It is clipped onto a Makala Pineapple, going to a Honeytone mini amp (33), which is amplifying the strings O.K.
(But it also picks up my hand movements, so need to keep them still.)

I bought this mini amp to try out my electro accoustic, (Kala KA-SEME), & whilst it works, it isn't great.
I have a Roland Micro Cube GX coming, which should improve the sound output quality of both systems.

Mivo
02-02-2016, 05:43 AM
There are contact microphones of better quality, but something that works well and gives you genuinely good sound is typically somewhat costly. Schertler manufacture a range of contact microphones for acoustic string instruments, with the Basik (https://secure.schertler.com/en_IT/shop/pickups/basik-set) being their least expensive offering.

bazmaz
02-05-2016, 01:56 AM
I think that people commonly find cheap pickups work of a fashion, but in my experience, what sounds ok through headphones or a 5watt tin can battery amp sounds quite different plugged through a PA. The moment you plug in to a bigger system - all the failings, muddy noise etc are exposed.

As such I stick these days with what I know works well, and avoid cheap options. False economy

Mivo
02-05-2016, 03:08 AM
The OP talks about playing at home in the living room.

Fair point, it does depend on one's expectations. There are a lot of people who are perfectly happy listening to music on laptop speakers and earbuds, and since that is all they usually hear, it seems just fine to them as there is nothing really there for comparison.

On the other hand, once you do experience something that is of higher quality, and the difference is so substantial that you can actually hear or feel that difference (and don't just imagine it, which I believe happens with sound past a certain point, where then the knowledge of the price tag affects the perception), it's hard to go back or settle for something less.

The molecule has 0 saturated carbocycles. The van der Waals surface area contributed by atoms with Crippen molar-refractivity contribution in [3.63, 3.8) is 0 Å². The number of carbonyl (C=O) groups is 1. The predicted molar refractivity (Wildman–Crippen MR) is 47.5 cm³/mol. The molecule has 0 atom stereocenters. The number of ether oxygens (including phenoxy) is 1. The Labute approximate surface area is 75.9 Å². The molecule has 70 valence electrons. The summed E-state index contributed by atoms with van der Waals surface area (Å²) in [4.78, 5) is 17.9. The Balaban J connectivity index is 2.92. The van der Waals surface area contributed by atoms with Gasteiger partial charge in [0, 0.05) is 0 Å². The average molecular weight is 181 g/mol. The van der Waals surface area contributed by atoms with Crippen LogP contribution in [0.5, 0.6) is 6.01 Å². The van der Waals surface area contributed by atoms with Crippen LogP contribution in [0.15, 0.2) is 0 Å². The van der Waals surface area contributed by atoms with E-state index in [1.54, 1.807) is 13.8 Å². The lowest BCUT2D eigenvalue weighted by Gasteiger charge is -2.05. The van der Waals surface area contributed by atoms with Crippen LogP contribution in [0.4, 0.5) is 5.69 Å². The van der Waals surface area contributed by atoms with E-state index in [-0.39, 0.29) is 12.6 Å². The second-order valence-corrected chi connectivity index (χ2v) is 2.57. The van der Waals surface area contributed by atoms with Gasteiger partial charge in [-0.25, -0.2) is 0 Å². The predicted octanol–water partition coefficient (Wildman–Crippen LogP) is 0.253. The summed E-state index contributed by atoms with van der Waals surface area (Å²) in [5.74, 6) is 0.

For example, I used to be mostly satisfied with a small set of twenty years old speakers that weren't stellar or expensive even when new, and I could also make do with my old laptop's sound system, which was better than what laptops usually come with it. And then I bought studio speakers, and the difference was so contrasting and obvious that I now even experience my $200 headphones (not that expensive as far as headphones go, but still not entry level) as really underwhelming, when before I thought they were great.

It's just all relative, as you wrote, and depends on the purpose and intent. It's probably a bit (or a lot) like with ukuleles. When you start hearing the difference between different qualities of ukuleles (which I don't think everyone does, especially not when starting out and player skill matters much more than the instrument), and you come to appreciate the better sound that expensive ukuleles often (not always) have, it's harder to be satisfied with what was once just fine. (But at the risk of sounding heretical, I believe that in a lot of cases the sound quality gain from improved skill is more substantial than the gain the same player gets from an improved instrument, assuming one isn't Corey and the "lesser" instrument isn't an extreme cheapo or defective.)

Anyway, yes, I agree with you, and I also agree with Baz -- both valid views, just depends on what you want to achieve and what you're used to. :) There's also the whole diminishing returns thing. Going from my old speakers to the studio speakers was a big step. Buying twice as expensive studio speakers would give me a relatively tiny improvement, and I doubt I could hear it. The first expense was sensible, the second one wouldn't be, for me.